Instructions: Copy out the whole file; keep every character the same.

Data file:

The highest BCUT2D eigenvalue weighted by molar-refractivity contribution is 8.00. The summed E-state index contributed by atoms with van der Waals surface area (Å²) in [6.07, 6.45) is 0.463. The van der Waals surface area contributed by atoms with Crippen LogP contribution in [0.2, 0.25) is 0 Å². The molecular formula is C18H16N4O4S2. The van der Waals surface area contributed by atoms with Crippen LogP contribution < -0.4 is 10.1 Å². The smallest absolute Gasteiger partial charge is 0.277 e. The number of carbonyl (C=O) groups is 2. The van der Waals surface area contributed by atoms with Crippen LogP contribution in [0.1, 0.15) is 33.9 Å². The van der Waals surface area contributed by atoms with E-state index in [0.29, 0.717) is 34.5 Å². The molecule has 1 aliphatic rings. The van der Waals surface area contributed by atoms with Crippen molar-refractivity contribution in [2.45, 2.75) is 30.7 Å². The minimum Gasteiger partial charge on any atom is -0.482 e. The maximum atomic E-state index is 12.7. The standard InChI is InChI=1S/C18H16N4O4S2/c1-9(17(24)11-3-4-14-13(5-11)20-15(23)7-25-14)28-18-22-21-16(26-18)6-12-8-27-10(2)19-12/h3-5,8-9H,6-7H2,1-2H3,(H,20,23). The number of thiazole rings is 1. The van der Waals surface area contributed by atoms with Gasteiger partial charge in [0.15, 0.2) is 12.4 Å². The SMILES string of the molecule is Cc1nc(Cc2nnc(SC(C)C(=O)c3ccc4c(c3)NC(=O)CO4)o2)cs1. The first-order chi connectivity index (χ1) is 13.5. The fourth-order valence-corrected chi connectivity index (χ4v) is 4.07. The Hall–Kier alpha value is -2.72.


The highest BCUT2D eigenvalue weighted by molar-refractivity contribution is 8.00. The summed E-state index contributed by atoms with van der Waals surface area (Å²) in [6.07, 6.45) is 0.463. The van der Waals surface area contributed by atoms with Crippen LogP contribution in [0.2, 0.25) is 0 Å². The molecular formula is C18H16N4O4S2. The van der Waals surface area contributed by atoms with Crippen LogP contribution < -0.4 is 10.1 Å². The smallest absolute Gasteiger partial charge is 0.277 e. The number of carbonyl (C=O) groups is 2. The van der Waals surface area contributed by atoms with Crippen LogP contribution in [0.1, 0.15) is 33.9 Å². The van der Waals surface area contributed by atoms with E-state index in [0.29, 0.717) is 34.5 Å². The molecule has 1 aliphatic rings. The van der Waals surface area contributed by atoms with Crippen molar-refractivity contribution in [2.45, 2.75) is 30.7 Å². The minimum Gasteiger partial charge on any atom is -0.482 e. The maximum atomic E-state index is 12.7. The standard InChI is InChI=1S/C18H16N4O4S2/c1-9(17(24)11-3-4-14-13(5-11)20-15(23)7-25-14)28-18-22-21-16(26-18)6-12-8-27-10(2)19-12/h3-5,8-9H,6-7H2,1-2H3,(H,20,23). The number of thiazole rings is 1. The van der Waals surface area contributed by atoms with Gasteiger partial charge in [0.15, 0.2) is 12.4 Å². The SMILES string of the molecule is Cc1nc(Cc2nnc(SC(C)C(=O)c3ccc4c(c3)NC(=O)CO4)o2)cs1. The first-order chi connectivity index (χ1) is 13.5. The fourth-order valence-corrected chi connectivity index (χ4v) is 4.07. The Hall–Kier alpha value is -2.72.